Point Spread vs. Moneyline Betting

Comparing point spread vs. moneyline betting.

Key Points

– Some sports lend themselves to point spread betting, others to moneyline betting.

– There are advantages to both point spread and moneyline betting.

Point Spread vs. Moneyline Betting

The point spread and moneyline are betting options available at most sportsbooks for most sports. Baseball and hockey are moneyline sports due to their lack of scoring. Bettors prefer the point spread in football and basketball. 

There are bettors that prefer one or the other – point spread or moneyline. While it may be personal preference in many cases, there are times when one is probably the better option over the other and vice versa. 

What are the benefits of each?

Moneyline Betting – Pick a Winner

The only thing that matters to the teams playing in a game is that they win. They are not concerned with the margin of victory or the combined score of the two teams. All eyes are on the scoreboard. 

Moneyline betting is the same. Just pick the winner of the game and collect your winnings. You win when your team wins. That’s it. 

It’s a pretty simple concept and that’s what makes moneyline betting so easy to understand. Because there are fewer variables in moneyline betting, simplicity is a positive thing. 

Bettors that fully understand odds can also bet on the moneyline to secure some pretty large payouts. Moneyline underdogs offer some big rewards.


Ride the Dog

Speaking of underdogs, the best moneyline strategy involves targeting solid underdogs. Why? The positive odds mean that bettors win more than they wager. 

In an NFL game, you identify Cleveland as a strong moneyline underdog. At +225 odds, you can wager $100 on the Browns and when they win you receive $225. 

That’s advantageous for a number of reasons. Even if you lose more bets than you win, you can still turn a profit because you win more than you bet. Take a day where you place two bets and win one and lose one.

You place one point spread bet and lose and place one moneyline bet and win. At standard odds of -110 on the spread, you lose $110. At +150 on the moneyline, you win $150 meaning you profited $40.

Moneyline Betting & Parlays

Bettors will get a much more equitable parlay on the moneyline. Odds on point spread parlays usually do not reflect the true mathematical risk involved in placing the bets. 

Therefore, over the long haul, it is anticipated that even a skilled bettor would lose more often betting point spread parlays. They are a lot like roulette or blackjack are for casinos – they are a profit machine for books. 

When moneyline betting, parlays are simply computed by multiplying the risks of the individual bets you are combining. Parlays using moneylines are a fairer bet. Strong bettors will find it easier to show a profit when betting moneyline parlays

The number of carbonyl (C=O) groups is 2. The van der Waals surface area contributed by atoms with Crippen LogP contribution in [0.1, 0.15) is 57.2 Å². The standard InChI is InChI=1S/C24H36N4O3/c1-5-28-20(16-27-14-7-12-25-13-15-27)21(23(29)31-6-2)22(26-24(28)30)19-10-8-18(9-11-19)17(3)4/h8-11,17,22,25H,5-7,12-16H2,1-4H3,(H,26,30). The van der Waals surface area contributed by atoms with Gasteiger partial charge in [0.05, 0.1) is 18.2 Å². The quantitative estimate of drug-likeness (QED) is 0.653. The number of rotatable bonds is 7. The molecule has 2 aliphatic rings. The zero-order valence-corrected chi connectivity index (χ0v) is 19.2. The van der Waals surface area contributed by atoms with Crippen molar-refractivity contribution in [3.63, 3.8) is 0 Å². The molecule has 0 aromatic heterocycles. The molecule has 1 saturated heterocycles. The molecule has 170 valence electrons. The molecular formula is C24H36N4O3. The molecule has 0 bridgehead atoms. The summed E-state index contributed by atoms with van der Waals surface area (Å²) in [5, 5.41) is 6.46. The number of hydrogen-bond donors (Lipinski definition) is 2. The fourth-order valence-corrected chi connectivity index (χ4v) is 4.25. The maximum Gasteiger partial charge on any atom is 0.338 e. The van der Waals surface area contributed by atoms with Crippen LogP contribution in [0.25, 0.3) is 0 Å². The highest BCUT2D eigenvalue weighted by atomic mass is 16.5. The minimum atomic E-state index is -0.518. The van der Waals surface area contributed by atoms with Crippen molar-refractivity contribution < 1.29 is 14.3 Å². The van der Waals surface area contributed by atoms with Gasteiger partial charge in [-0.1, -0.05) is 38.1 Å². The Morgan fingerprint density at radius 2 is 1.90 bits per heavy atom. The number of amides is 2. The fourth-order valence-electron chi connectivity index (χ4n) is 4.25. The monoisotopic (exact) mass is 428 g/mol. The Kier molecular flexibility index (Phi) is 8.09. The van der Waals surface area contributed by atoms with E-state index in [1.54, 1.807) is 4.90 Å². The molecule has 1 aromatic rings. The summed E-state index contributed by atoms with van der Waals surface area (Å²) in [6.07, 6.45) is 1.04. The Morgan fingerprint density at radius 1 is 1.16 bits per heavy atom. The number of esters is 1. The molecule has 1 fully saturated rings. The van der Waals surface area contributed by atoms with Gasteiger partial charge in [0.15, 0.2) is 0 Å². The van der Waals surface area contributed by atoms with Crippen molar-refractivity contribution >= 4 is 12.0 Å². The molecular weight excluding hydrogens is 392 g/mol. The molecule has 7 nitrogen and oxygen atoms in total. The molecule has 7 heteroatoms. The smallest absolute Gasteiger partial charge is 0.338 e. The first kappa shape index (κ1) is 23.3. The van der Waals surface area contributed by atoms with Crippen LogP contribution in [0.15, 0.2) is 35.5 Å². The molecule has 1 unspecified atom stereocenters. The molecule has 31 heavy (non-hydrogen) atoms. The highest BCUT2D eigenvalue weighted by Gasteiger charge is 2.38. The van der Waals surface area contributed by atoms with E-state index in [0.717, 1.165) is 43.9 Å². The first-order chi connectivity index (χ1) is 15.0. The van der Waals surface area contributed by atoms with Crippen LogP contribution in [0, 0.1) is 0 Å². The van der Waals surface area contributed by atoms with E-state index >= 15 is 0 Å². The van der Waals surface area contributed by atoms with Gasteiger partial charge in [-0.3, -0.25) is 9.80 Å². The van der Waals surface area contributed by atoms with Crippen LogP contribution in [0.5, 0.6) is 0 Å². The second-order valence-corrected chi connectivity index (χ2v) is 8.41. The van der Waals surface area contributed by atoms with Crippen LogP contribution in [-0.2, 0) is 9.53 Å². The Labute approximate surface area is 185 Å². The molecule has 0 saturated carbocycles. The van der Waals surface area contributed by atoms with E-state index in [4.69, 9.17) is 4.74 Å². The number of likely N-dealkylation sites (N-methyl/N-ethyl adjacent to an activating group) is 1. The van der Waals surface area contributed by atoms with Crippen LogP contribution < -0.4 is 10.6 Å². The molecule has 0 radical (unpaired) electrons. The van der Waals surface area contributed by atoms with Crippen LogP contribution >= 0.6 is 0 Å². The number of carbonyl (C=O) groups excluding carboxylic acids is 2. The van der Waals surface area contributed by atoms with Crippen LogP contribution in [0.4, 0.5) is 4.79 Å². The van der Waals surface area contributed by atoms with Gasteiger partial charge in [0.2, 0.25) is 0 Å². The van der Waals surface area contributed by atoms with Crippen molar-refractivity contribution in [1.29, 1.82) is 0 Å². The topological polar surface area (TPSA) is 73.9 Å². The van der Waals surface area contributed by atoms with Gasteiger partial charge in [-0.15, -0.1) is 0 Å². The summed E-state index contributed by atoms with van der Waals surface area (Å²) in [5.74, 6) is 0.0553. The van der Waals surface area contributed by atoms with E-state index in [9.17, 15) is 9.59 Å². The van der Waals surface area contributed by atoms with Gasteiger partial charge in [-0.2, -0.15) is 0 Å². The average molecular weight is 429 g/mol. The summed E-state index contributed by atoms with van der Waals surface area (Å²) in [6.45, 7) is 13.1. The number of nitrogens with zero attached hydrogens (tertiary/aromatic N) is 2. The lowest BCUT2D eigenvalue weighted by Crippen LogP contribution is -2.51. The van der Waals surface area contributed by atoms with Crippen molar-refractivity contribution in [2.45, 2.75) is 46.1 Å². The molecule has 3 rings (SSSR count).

Point Spread Betting – Fixed Costs

When placing a point spread bet, the bettor knows that he will almost always pay the same price. In most instances, the standard juice on a point spread bet is -110. That means a bettor must wager $1.10 to win $1. The extra $.10 is the commission that the sportsbook takes for taking the bet. 

Whether you choose the favorite or underdog, you are typically going to pay the same price. It’s the same in the totals market where a bettor will pay -110 whether they bet on the Over or Under. 

In some cases, sportsbooks do adjust the odds to balance out both sides of a bet. In some cases, bettors might see -105 or -120 odds on a point spread bet. There are times when bettors could even see +100 odds, though it’s rare. 

This makes setting up the betting budget much easier. Bettors can keep track of their bets and betting on strong favorites isn’t as risky as it is in moneyline betting.

Less Likely to Lose Money

The public often backs the favorites. As a result, the odds on favorites are frequently slanted in favor of the books. 

The worst that may happen if you bet on a point spread favorite is that you lose your stake. Remember, in most cases that stake is $1.10 to win $1.  

When you bet on a strong moneyline favorite, you need to lay down $250 or $300 just to win $100. Moneyline betting on big favorites can be dangerous. That’s why MLB bettors are encouraged to avoid big favorites. They are not worth the risk.

While it takes a minute to fully understand point spread betting, once bettors get accustomed it becomes easier.

Learning about NFL key numbers also helps when betting the football point spread. The most frequent final scoring margins in football are 3 and 7. Knowing these, point spread bettors can often find great value in certain bets. That doesn’t happen in moneyline betting.

With moneyline betting, it’s simple to have a high winning rate while still losing money – Generally speaking, you will be profitable if you win over 53 percent or more of your point spread bets. 

Assuming -110 odds, a bettor would need to be correct on 52.38 percent of his bets just to break even. A rate above that would produce profits. 

When moneyline betting, it is entirely possible to have a high winning percentage but still lose money. That is especially true when betting moneyline favorites. 

In the end, it’s up to the bettor. Some sports lend themselves to a particular bet, but ultimately it has to be what the bettor prefers. Some will do well betting point spreads. For others, moneyline betting is the way to go.